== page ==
and credit statute, 28 U.S.C. Section 1738, are justified
only when they are explicitly called for by Congress.
Federal lawmakers, he wrote, have not expressed any intent
to exempt federal takings claims from issue-preclusion rules.
Despite the unanimous ruling, Chief Justice William H. Rehnquist
wrote separately to suggest that the court's Williamson County
decision "may have been mistaken."
Rehnquist had joined the Williamson County opinion, but he
wrote Monday that "further reflection and experience
lead me to think that the justifications for its state-litigation
requirement are suspect, while its impact on takings plaintiffs
He said that, in an appropriate case, the court should reconsider
whether plaintiffs asserting a federal takings claim should
be required to go to state court first.
Justices Sandra Day O'Connor, Anthony M. Kennedy and Clarence
Thomas joined Rehnquist's concurring opinion.
San Francisco City Attorney Dennis Herrera praised the court's
ruling, saying it "solidifies the legal foundation"
on which the city's hotel conversion ordinance stands.
"Had the result in this case been otherwise, the enormous
costs of a duplicative defense of social and economic regulation
would have a chilling effect on essential environmental, health
and safety regulation for all local governments," Herrera
Former Solicitor General Seth P. Waxman of Wilmer Cutler
Pickering Hale and Dorr argued the city's case before the
high court. Waxman was unavailable to comment.
Paul Utrecht of Zacks Utrecht & Leadbetter in San Francisco,
who argued the case for the San Remo's owners, Tom and Robert
Field, said he was very disappointed by the ruling but added
that the decision had "bits of good news" in it.
Utrecht pointed to the four likely votes for overturning Williamson
County, and he guessed that Justice Antonin Scalia some day
could provide a fifth.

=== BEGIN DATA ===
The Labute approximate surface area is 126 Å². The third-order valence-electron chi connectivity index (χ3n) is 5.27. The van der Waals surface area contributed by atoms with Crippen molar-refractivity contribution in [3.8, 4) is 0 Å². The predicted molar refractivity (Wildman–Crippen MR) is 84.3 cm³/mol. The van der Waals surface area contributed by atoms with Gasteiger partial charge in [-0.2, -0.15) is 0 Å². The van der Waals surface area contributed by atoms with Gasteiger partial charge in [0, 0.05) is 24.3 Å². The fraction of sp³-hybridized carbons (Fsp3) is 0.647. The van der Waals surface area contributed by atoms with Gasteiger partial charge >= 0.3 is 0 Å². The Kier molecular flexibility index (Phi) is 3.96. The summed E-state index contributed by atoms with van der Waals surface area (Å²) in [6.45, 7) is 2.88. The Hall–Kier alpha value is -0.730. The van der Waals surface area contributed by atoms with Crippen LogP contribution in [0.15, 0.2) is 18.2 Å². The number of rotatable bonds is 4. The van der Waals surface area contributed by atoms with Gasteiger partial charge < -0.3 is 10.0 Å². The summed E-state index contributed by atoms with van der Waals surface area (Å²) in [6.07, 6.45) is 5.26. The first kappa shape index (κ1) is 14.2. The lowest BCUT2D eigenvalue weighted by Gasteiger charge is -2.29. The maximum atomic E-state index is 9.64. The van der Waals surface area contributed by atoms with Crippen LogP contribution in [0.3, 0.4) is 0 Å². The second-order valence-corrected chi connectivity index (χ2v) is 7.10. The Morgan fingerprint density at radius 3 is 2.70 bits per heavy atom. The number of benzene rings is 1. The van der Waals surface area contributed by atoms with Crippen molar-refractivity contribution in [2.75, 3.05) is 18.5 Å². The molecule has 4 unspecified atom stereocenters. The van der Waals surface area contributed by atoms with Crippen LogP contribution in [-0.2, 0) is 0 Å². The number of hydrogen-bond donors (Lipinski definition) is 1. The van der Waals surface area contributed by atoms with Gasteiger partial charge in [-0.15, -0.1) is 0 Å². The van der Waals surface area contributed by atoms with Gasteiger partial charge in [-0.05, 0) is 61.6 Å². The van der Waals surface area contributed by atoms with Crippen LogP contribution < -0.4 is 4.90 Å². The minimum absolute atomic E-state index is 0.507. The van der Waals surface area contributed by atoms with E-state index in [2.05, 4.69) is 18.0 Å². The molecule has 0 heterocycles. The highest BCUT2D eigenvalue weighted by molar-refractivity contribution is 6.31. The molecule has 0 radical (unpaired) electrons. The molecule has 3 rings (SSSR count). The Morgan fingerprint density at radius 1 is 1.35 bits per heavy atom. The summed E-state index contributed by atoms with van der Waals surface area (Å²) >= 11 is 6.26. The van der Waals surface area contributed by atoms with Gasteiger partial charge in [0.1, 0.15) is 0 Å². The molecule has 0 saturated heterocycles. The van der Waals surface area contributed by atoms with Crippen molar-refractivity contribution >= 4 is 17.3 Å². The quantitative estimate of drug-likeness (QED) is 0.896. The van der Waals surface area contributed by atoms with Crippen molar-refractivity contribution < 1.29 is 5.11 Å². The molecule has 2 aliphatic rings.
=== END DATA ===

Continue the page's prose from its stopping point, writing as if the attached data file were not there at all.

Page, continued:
Utrecht also said that the ruling would prevent state courts
from refusing to consider federal takings claims at the same
time as state-law claims.
Washington Legal Foundation chief counsel Richard Samp,
who filed an amicus brief in support of San Remo, said he
was "encouraged" by Rehnquist's concurring opinion.
Williamson County is "the whole problem" for takings
plaintiffs, Samp said.
He added that they are treated like "second-class citizens"
by being forced to file lawsuits in state courts first.
Samp said there was "no question" that takings
plaintiffs do better in a federal forum.
Whether state courts must consider federal takings claims
along with state-law claims is "still an open question,"
The U.S. Chamber of Commerce, the Pacific Legal Foundation
and the National Association of Homebuilders were among the
other groups supporting San Remo.
Groups filing amicus briefs in support of San Francisco
included the National Association of Counties, the National
League of Cities, the Conference of Chief Justices and the
Community Rights Counsel.
"The Supreme Court wisely put to rest the attempt by
the national developers' lobby to get something no other claimant
receives: two bites at the litigation apple," Community
Rights Counsel attorney Timothy J. Dowling said.